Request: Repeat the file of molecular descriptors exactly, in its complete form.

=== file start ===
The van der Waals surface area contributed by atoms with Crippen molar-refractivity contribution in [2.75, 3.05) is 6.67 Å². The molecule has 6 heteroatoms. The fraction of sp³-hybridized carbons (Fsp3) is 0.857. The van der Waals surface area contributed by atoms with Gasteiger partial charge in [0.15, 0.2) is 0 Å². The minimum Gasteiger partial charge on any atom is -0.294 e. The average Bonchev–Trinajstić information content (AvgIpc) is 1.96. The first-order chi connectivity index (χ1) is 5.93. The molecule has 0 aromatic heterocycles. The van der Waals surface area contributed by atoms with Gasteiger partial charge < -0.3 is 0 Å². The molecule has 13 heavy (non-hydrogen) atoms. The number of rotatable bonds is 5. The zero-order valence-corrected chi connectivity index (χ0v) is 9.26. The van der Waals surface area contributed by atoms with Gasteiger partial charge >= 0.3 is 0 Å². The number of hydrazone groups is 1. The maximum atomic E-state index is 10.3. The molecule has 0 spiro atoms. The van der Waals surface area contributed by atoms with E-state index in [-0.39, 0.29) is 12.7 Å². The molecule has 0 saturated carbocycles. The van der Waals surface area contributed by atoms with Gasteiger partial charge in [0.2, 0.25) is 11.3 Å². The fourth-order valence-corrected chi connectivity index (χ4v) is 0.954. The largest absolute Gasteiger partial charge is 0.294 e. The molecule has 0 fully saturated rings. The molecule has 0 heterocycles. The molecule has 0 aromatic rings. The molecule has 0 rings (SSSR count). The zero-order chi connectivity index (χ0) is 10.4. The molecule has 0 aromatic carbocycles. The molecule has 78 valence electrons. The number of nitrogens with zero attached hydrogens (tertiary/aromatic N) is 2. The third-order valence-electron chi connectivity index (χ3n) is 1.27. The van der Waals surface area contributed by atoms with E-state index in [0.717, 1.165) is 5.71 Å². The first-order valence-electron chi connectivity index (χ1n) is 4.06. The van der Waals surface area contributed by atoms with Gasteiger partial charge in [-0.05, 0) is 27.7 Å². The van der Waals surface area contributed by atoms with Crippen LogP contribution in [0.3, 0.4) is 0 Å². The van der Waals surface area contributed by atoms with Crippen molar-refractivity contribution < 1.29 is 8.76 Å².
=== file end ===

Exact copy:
The van der Waals surface area contributed by atoms with Crippen molar-refractivity contribution in [2.75, 3.05) is 6.67 Å². The molecule has 6 heteroatoms. The fraction of sp³-hybridized carbons (Fsp3) is 0.857. The van der Waals surface area contributed by atoms with Gasteiger partial charge in [0.15, 0.2) is 0 Å². The minimum Gasteiger partial charge on any atom is -0.294 e. The average Bonchev–Trinajstić information content (AvgIpc) is 1.96. The first-order chi connectivity index (χ1) is 5.93. The molecule has 0 aromatic heterocycles. The van der Waals surface area contributed by atoms with Gasteiger partial charge < -0.3 is 0 Å². The molecule has 13 heavy (non-hydrogen) atoms. The number of rotatable bonds is 5. The zero-order valence-corrected chi connectivity index (χ0v) is 9.26. The van der Waals surface area contributed by atoms with Gasteiger partial charge >= 0.3 is 0 Å². The number of hydrazone groups is 1. The maximum atomic E-state index is 10.3. The molecule has 0 spiro atoms. The van der Waals surface area contributed by atoms with E-state index in [-0.39, 0.29) is 12.7 Å². The molecule has 0 saturated carbocycles. The van der Waals surface area contributed by atoms with Gasteiger partial charge in [0.2, 0.25) is 11.3 Å². The fourth-order valence-corrected chi connectivity index (χ4v) is 0.954. The largest absolute Gasteiger partial charge is 0.294 e. The molecule has 0 fully saturated rings. The molecule has 0 heterocycles. The molecule has 0 aromatic rings. The molecule has 0 rings (SSSR count). The zero-order chi connectivity index (χ0) is 10.4. The molecule has 0 aromatic carbocycles. The molecule has 78 valence electrons. The number of nitrogens with zero attached hydrogens (tertiary/aromatic N) is 2. The third-order valence-electron chi connectivity index (χ3n) is 1.27. The van der Waals surface area contributed by atoms with E-state index in [0.717, 1.165) is 5.71 Å². The first-order valence-electron chi connectivity index (χ1n) is 4.06. The van der Waals surface area contributed by atoms with Gasteiger partial charge in [-0.05, 0) is 27.7 Å². The van der Waals surface area contributed by atoms with Crippen LogP contribution in [0.3, 0.4) is 0 Å². The van der Waals surface area contributed by atoms with Crippen molar-refractivity contribution < 1.29 is 8.76 Å².